Given that I had been out of the workforce for some time, I wasn't sure where to begin. It felt like a big leap and quite scary to be job searching again. I always believed, though, that if I put in the work, anything was possible.
Nonetheless, I knew I wanted to work and often reminisced about my old professional life. I continued to tell friends and acquaintances that I was looking for a job. Many of them were open to helping out, which was reassuring and what kept me going for another three months. By December, I decided it was time to reach out to my old boss. I was hesitant to call her for so long, maybe because deep down I knew she would clarify things for me. We had a nice catch up, and she asked me to think about what I really wanted to do. After a week of musing about this, some clarity came. Maybe going back to corporate was not the right move for me at this point. It felt like a big disappointment, to let go of an idea I've been so attached to over the last several months. I decided to focus my efforts elsewhere.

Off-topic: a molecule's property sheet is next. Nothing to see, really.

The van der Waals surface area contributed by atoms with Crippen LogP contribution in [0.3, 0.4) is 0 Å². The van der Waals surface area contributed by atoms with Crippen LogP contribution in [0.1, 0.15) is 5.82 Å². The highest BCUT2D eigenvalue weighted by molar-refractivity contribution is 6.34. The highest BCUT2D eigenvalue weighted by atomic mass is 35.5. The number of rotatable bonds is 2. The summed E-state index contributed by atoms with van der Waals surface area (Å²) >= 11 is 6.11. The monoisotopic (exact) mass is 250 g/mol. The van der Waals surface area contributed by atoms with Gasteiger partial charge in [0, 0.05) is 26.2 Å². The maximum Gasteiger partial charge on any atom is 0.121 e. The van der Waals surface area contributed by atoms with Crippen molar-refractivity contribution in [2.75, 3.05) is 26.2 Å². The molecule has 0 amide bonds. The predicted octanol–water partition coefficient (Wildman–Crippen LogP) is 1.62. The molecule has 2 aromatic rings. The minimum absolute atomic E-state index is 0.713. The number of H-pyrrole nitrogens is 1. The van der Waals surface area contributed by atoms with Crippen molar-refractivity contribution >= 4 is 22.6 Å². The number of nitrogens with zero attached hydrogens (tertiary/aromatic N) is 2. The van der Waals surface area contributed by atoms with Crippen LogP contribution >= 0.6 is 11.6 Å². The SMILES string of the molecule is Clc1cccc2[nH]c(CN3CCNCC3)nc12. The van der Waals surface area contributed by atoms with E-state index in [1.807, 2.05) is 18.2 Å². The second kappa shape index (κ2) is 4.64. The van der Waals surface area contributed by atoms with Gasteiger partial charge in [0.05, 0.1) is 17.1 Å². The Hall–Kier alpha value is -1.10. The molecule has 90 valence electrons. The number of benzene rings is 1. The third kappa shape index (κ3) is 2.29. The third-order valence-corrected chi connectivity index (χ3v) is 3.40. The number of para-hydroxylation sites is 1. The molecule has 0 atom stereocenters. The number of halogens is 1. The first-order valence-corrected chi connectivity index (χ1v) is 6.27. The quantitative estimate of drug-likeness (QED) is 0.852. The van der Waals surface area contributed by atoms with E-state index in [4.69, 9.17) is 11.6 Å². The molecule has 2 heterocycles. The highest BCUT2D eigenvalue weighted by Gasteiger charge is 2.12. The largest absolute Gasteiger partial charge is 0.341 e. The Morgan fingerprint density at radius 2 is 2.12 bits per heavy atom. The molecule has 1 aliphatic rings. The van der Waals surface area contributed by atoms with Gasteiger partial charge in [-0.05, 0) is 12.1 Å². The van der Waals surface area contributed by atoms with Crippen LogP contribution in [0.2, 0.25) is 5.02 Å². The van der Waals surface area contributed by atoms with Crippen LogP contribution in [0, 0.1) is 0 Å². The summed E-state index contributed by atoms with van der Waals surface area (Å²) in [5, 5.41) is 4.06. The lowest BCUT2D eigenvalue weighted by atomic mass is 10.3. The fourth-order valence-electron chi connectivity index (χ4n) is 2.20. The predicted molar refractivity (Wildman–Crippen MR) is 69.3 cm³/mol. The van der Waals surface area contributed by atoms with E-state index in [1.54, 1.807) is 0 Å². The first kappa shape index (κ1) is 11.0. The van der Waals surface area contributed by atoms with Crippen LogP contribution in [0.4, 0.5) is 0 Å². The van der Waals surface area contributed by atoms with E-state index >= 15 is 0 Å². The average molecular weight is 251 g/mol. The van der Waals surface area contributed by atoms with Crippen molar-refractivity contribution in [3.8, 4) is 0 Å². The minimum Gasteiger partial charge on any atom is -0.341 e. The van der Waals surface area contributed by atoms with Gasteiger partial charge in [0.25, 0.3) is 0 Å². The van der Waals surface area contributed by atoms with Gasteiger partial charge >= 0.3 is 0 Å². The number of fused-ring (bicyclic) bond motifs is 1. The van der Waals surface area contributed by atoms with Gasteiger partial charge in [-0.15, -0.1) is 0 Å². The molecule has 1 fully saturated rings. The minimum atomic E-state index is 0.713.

A serendipitous thing happened one day, when my neighbor, who knew that I was looking for a job, told me about an opportunity at a non-profit that he was involved in. They were looking for someone to join their team to fill in for someone who had just left. The role was more junior relative to my level of experience, but it was part-time, flexible, and remote. Which meant that I had control of my time, am able to do work from home and elsewhere, and not have to worry about outsourcing childcare. The organization's mission of using design to build more resilient and sustainable cities, was also exciting and meaningful to me. I followed through with it and two months later, I got the job.